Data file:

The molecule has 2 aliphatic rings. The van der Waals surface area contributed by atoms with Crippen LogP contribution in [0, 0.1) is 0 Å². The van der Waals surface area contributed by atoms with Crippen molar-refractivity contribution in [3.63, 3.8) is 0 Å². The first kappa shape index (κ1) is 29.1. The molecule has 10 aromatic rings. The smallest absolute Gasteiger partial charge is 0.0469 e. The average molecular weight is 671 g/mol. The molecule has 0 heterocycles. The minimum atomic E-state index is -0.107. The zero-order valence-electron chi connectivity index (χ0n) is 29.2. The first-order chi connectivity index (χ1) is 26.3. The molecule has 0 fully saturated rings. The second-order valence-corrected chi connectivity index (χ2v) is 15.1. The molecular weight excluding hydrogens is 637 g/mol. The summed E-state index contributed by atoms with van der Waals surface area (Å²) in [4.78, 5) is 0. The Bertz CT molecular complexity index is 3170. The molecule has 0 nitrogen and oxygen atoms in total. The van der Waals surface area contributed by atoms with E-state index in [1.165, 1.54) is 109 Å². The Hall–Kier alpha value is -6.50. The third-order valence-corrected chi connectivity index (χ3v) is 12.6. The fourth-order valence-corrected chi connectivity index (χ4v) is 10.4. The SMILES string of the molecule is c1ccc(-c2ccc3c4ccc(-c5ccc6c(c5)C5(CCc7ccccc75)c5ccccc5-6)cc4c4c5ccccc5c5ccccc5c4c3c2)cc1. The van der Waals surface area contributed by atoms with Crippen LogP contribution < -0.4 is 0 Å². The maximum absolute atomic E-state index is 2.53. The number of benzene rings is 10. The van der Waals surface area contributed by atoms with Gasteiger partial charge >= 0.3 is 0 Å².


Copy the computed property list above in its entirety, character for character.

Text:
The molecule has 2 aliphatic rings. The van der Waals surface area contributed by atoms with Crippen LogP contribution in [0, 0.1) is 0 Å². The van der Waals surface area contributed by atoms with Crippen molar-refractivity contribution in [3.63, 3.8) is 0 Å². The first kappa shape index (κ1) is 29.1. The molecule has 10 aromatic rings. The smallest absolute Gasteiger partial charge is 0.0469 e. The average molecular weight is 671 g/mol. The molecule has 0 heterocycles. The minimum atomic E-state index is -0.107. The zero-order valence-electron chi connectivity index (χ0n) is 29.2. The first-order chi connectivity index (χ1) is 26.3. The molecule has 0 fully saturated rings. The second-order valence-corrected chi connectivity index (χ2v) is 15.1. The molecular weight excluding hydrogens is 637 g/mol. The summed E-state index contributed by atoms with van der Waals surface area (Å²) in [4.78, 5) is 0. The Bertz CT molecular complexity index is 3170. The molecule has 0 nitrogen and oxygen atoms in total. The van der Waals surface area contributed by atoms with E-state index in [1.165, 1.54) is 109 Å². The Hall–Kier alpha value is -6.50. The third-order valence-corrected chi connectivity index (χ3v) is 12.6. The fourth-order valence-corrected chi connectivity index (χ4v) is 10.4. The SMILES string of the molecule is c1ccc(-c2ccc3c4ccc(-c5ccc6c(c5)C5(CCc7ccccc75)c5ccccc5-6)cc4c4c5ccccc5c5ccccc5c4c3c2)cc1. The van der Waals surface area contributed by atoms with Crippen LogP contribution < -0.4 is 0 Å². The maximum absolute atomic E-state index is 2.53. The number of benzene rings is 10. The van der Waals surface area contributed by atoms with Gasteiger partial charge >= 0.3 is 0 Å².